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Hoffmann, R. A wiki for the life sciences where authorship matters. Nature Genetics (2008)

Absence of down-regulation of the insulin receptor by insulin. A possible mechanism of insulin resistance in the rat.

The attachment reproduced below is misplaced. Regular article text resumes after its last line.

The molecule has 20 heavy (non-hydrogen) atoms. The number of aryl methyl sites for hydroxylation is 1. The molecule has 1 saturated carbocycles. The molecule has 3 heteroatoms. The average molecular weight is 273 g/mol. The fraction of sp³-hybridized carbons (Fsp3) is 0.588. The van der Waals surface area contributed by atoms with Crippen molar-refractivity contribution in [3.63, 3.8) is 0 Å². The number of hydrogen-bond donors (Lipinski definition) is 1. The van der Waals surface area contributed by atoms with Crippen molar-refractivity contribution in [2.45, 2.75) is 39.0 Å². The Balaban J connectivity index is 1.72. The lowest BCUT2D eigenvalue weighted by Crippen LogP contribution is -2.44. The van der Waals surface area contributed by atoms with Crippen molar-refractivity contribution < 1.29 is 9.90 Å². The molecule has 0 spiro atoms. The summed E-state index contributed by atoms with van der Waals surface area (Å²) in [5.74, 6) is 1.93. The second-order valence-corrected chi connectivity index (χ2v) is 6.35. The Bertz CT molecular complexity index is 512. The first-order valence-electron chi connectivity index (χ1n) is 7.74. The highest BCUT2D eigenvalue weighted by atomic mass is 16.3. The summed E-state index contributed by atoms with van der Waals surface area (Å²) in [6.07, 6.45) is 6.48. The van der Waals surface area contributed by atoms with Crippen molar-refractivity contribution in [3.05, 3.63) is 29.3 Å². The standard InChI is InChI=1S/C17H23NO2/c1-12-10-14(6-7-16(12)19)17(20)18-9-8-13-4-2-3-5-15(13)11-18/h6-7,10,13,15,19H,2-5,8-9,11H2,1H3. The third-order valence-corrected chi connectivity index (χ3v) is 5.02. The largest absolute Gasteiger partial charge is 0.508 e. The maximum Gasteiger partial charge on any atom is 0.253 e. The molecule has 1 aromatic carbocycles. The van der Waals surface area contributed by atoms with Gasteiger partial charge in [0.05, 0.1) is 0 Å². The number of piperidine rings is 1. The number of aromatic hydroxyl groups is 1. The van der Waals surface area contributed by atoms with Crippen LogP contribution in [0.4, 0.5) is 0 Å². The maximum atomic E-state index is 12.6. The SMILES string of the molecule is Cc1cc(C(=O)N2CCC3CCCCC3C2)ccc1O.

Insulin resistance occurs in rat adipocytes during pregnancy and lactation despite increased or normal insulin binding respectively; this suggests that a post-receptor defect exists. The possibility has been examined that, although insulin binding occurs normally, internalization of insulin or its receptor may be impaired in these states. Insulin produced a dose-dependent reduction in the number of insulin receptors on adipocytes from virgin rats maintained in culture medium, probably due to internalization of the hormone-receptor complex. In contrast, adipocytes from pregnant and lactating rats did not exhibit this 'down-regulation' phenomenon. Down regulation was, however, apparent in all groups when the experiments were performed in Tris buffer (where receptor recycling is inhibited), suggesting that in pregnant and lactating rats insulin receptors are rapidly recycled back to the plasma membrane, whereas in virgin rats this recycling process is less effective. Internalization of insulin was also determined by using 125I-labelled insulin. Adipocytes from pregnant and lactating rats appeared to internalize similar amounts of insulin to virgin rats. In the presence of the lysosomal inhibitor chloroquine, adipocytes from pregnant rats internalized more insulin than virgin or lactating rats. These results suggest that adipocytes from pregnant and lactating rats internalize insulin and its receptor normally, whereas intracellular processing of the insulin receptor may differ from that in virgin rats. In addition the rate of lysosomal degradation of insulin may be altered in adipocytes from pregnant rats.[1]


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